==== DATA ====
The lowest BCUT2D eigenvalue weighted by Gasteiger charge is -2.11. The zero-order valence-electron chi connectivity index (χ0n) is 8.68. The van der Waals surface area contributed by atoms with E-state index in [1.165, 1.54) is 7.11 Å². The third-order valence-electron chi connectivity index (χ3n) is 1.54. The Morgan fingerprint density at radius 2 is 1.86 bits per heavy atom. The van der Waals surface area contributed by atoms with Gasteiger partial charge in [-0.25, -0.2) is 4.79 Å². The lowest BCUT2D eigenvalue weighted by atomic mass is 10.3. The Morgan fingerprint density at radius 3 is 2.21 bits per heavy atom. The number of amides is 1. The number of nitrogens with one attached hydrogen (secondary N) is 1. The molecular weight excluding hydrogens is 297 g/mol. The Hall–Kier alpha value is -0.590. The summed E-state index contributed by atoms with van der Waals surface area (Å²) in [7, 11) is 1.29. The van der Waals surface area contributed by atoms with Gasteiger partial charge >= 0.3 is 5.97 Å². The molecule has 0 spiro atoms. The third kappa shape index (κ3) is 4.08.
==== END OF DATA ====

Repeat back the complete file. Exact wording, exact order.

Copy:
The lowest BCUT2D eigenvalue weighted by Gasteiger charge is -2.11. The zero-order valence-electron chi connectivity index (χ0n) is 8.68. The van der Waals surface area contributed by atoms with E-state index in [1.165, 1.54) is 7.11 Å². The third-order valence-electron chi connectivity index (χ3n) is 1.54. The Morgan fingerprint density at radius 2 is 1.86 bits per heavy atom. The van der Waals surface area contributed by atoms with Gasteiger partial charge in [-0.25, -0.2) is 4.79 Å². The lowest BCUT2D eigenvalue weighted by atomic mass is 10.3. The Morgan fingerprint density at radius 3 is 2.21 bits per heavy atom. The number of amides is 1. The number of nitrogens with one attached hydrogen (secondary N) is 1. The molecular weight excluding hydrogens is 297 g/mol. The Hall–Kier alpha value is -0.590. The summed E-state index contributed by atoms with van der Waals surface area (Å²) in [7, 11) is 1.29. The van der Waals surface area contributed by atoms with Gasteiger partial charge >= 0.3 is 5.97 Å². The molecule has 0 spiro atoms. The third kappa shape index (κ3) is 4.08.